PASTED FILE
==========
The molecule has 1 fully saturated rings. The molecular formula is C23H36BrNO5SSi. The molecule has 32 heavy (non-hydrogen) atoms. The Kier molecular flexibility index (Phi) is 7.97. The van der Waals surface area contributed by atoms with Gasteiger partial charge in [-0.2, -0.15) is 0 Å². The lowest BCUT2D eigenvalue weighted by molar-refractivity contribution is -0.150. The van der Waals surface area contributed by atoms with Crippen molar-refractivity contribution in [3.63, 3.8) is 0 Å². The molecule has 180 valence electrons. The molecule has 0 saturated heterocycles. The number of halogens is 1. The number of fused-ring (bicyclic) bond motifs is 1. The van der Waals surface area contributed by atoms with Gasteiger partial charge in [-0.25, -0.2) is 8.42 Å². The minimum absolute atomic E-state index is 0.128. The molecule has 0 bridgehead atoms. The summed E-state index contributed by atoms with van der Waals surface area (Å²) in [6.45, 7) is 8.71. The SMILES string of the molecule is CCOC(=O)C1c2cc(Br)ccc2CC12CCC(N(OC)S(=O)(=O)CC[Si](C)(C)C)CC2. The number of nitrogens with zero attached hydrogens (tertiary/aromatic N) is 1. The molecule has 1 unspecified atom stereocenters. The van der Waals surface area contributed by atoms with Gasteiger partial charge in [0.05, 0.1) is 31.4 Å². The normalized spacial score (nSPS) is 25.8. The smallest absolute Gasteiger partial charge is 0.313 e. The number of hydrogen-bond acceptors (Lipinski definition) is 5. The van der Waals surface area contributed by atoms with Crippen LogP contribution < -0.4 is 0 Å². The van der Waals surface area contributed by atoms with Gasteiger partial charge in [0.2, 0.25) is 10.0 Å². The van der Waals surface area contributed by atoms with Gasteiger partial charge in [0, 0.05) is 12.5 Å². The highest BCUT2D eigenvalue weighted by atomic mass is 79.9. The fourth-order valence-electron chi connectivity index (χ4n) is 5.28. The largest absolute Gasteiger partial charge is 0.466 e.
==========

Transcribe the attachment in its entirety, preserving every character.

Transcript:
The molecule has 1 fully saturated rings. The molecular formula is C23H36BrNO5SSi. The molecule has 32 heavy (non-hydrogen) atoms. The Kier molecular flexibility index (Phi) is 7.97. The van der Waals surface area contributed by atoms with Gasteiger partial charge in [-0.2, -0.15) is 0 Å². The lowest BCUT2D eigenvalue weighted by molar-refractivity contribution is -0.150. The van der Waals surface area contributed by atoms with Crippen molar-refractivity contribution in [3.63, 3.8) is 0 Å². The molecule has 180 valence electrons. The molecule has 0 saturated heterocycles. The number of halogens is 1. The number of fused-ring (bicyclic) bond motifs is 1. The van der Waals surface area contributed by atoms with Gasteiger partial charge in [-0.25, -0.2) is 8.42 Å². The minimum absolute atomic E-state index is 0.128. The molecule has 0 bridgehead atoms. The summed E-state index contributed by atoms with van der Waals surface area (Å²) in [6.45, 7) is 8.71. The SMILES string of the molecule is CCOC(=O)C1c2cc(Br)ccc2CC12CCC(N(OC)S(=O)(=O)CC[Si](C)(C)C)CC2. The number of nitrogens with zero attached hydrogens (tertiary/aromatic N) is 1. The molecule has 1 unspecified atom stereocenters. The van der Waals surface area contributed by atoms with Gasteiger partial charge in [0.05, 0.1) is 31.4 Å². The normalized spacial score (nSPS) is 25.8. The smallest absolute Gasteiger partial charge is 0.313 e. The number of hydrogen-bond acceptors (Lipinski definition) is 5. The van der Waals surface area contributed by atoms with Crippen LogP contribution < -0.4 is 0 Å². The van der Waals surface area contributed by atoms with Gasteiger partial charge in [0.2, 0.25) is 10.0 Å². The van der Waals surface area contributed by atoms with Gasteiger partial charge in [0, 0.05) is 12.5 Å². The highest BCUT2D eigenvalue weighted by atomic mass is 79.9. The fourth-order valence-electron chi connectivity index (χ4n) is 5.28. The largest absolute Gasteiger partial charge is 0.466 e.